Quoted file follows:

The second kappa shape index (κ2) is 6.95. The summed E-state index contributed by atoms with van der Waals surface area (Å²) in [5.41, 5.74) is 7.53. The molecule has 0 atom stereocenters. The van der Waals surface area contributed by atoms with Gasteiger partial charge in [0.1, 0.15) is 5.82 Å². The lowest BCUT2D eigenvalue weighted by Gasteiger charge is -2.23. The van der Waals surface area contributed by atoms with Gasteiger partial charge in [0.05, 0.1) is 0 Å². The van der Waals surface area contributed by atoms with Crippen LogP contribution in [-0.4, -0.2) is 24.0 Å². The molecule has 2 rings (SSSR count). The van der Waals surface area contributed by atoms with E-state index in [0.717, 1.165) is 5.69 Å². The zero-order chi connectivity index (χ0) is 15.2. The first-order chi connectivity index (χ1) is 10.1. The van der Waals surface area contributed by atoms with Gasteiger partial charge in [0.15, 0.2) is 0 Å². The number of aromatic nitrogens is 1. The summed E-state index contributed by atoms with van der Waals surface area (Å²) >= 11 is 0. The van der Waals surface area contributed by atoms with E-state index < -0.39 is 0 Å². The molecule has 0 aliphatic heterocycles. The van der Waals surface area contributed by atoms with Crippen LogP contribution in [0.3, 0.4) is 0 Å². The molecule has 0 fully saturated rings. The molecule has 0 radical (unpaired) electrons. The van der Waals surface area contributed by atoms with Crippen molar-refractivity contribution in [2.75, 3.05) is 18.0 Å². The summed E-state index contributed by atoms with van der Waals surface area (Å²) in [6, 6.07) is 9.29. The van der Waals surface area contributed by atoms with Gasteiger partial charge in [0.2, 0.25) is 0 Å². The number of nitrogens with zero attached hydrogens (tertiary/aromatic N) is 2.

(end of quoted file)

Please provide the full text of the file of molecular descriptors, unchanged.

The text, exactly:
The second kappa shape index (κ2) is 6.95. The summed E-state index contributed by atoms with van der Waals surface area (Å²) in [5.41, 5.74) is 7.53. The molecule has 0 atom stereocenters. The van der Waals surface area contributed by atoms with Gasteiger partial charge in [0.1, 0.15) is 5.82 Å². The lowest BCUT2D eigenvalue weighted by Gasteiger charge is -2.23. The van der Waals surface area contributed by atoms with Gasteiger partial charge in [0.05, 0.1) is 0 Å². The van der Waals surface area contributed by atoms with Crippen LogP contribution in [-0.4, -0.2) is 24.0 Å². The molecule has 2 rings (SSSR count). The van der Waals surface area contributed by atoms with E-state index in [0.717, 1.165) is 5.69 Å². The zero-order chi connectivity index (χ0) is 15.2. The first-order chi connectivity index (χ1) is 10.1. The van der Waals surface area contributed by atoms with Gasteiger partial charge in [0.15, 0.2) is 0 Å². The number of aromatic nitrogens is 1. The summed E-state index contributed by atoms with van der Waals surface area (Å²) >= 11 is 0. The van der Waals surface area contributed by atoms with E-state index < -0.39 is 0 Å². The molecule has 0 aliphatic heterocycles. The van der Waals surface area contributed by atoms with Crippen LogP contribution in [0.3, 0.4) is 0 Å². The molecule has 0 fully saturated rings. The molecule has 0 radical (unpaired) electrons. The van der Waals surface area contributed by atoms with Crippen molar-refractivity contribution in [2.75, 3.05) is 18.0 Å². The summed E-state index contributed by atoms with van der Waals surface area (Å²) in [6, 6.07) is 9.29. The van der Waals surface area contributed by atoms with Gasteiger partial charge in [0.2, 0.25) is 0 Å². The number of nitrogens with zero attached hydrogens (tertiary/aromatic N) is 2.